Dr. Lydia Nakiyingi (MBChB, MMed, PhD, FCP (ECSA)) mentor in TB diagnostics evaluations and research

Dr. Nakiyingi is an internal medicine physician (infectious diseases), a clinical researcher based at the Infectious Diseases Institute (IDI) and a senior lecturer at Makerere University College of Health Sciences. She has been directly involved in implementation of tuberculosis research for the last 10 years. Dr Nakiyingi has been the lead site investigator for several TB diagnostics evaluations including; Florescence Microscopy, Urine TB LAM, TB LAMP tests, BDMax, GeneXpert Ultra and several other molecular TB tests, many of these tests have been rolled out for use by the World Health Organization (WHO).  Lydia supervises study team members to carry out GCP compliant high quality research.


Dr. Aggrey Semeere (MBChB, MMED (Int.Med), MAS, FCP (ECSA)) mentor in implementation science and epidemiology of chronic co-morbidities (cancer and cardiovascular disease)

Aggrey S. Semeere is a Ugandan trained Physician and Researcher based at IDI. He obtained his qualification in Internal Medicine from Makerere University, and Epidemiology with Implementation science training from the University of California, San Francisco. He is involved in various research projects that revolve around the epidemiology of chronic co-morbidities (especially cancer and cardiovascular disease) among HIV-infected individuals on antiretroviral therapy. His research focuses on prevention and early detection of co-morbidities (e.g. Kaposi’s sarcoma and Hypertension) using advanced epidemiological methods and implementation science based approaches.

Dr. Mohammed Lamorde (FRCP, PhD) mentor in clinical pharmacology research, Global Health Security and health economics evaluations

Dr. Mohammed Lamorde is the Head of Global Health Security at the Infectious Diseases Institute (IDI). He is the Chair of the International Society for Pharmacoeconomics and Outcomes Research (ISPOR) Africa Network.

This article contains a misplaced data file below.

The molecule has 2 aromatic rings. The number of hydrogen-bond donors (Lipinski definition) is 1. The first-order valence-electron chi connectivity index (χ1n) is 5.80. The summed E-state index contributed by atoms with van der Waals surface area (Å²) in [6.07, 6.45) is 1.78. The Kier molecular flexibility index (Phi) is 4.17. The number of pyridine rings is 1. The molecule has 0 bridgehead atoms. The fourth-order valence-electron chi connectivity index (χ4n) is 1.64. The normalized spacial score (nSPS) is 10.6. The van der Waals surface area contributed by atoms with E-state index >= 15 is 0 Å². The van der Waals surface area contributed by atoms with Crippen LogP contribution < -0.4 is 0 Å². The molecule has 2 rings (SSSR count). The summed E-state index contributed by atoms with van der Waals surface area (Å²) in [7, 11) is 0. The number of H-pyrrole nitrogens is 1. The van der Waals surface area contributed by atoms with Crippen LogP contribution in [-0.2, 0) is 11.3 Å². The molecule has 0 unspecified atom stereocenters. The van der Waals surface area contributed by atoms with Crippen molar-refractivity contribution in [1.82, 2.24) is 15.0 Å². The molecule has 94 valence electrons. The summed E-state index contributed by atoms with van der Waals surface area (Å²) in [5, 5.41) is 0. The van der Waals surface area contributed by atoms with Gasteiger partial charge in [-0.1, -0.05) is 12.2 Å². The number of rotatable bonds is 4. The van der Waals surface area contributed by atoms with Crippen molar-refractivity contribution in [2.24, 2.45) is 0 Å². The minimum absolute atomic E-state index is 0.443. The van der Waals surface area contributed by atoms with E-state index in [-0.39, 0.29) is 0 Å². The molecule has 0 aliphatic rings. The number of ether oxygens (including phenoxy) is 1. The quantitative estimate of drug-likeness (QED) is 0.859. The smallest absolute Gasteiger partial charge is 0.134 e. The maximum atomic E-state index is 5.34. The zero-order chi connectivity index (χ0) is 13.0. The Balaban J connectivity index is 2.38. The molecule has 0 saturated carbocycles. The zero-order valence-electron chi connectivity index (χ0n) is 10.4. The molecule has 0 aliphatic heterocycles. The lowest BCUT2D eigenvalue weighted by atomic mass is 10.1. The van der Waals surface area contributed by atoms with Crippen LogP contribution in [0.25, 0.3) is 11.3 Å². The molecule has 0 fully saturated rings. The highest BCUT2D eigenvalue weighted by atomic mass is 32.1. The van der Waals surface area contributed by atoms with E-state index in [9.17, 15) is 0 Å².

Since 2006, he has worked at IDI undertaking clinical pharmacology research in the fields of HIV, tuberculosis, malaria and health economics evaluations for interventions relevant to public health in developing countries. He is a clinical investigator on studies investigating drug-drug interactions between antiretroviral drugs and contraceptives, antiretroviral and anti-tuberculosis agents and antiretroviral and antimalarial drugs. Also, his research interests include pharmacokinetics of antiretroviral drugs in pregnancy and postpartum and traditional medicines.
Dr. Lamorde is co-investigator on the Joint Mobile Emerging Diseases Intervention Clinical Capabilities (JMEDICC) consortium which aims to conduct clinical trials on investigational new drugs during filovirus outbreaks. He is Project Director of the CAPA-CT and CAPA-CT II projects (with funding from the European and Developing Countries Clinical Trials Partnerships) that aim to establish capacity and conduct research on investigational therapeutics and novel diagnostics for filoviruses in Uganda.

Dr. Miriam Nakalembe (MBChB, MMED OBGYN, PhD) mentor in cancer diagnosis and prevention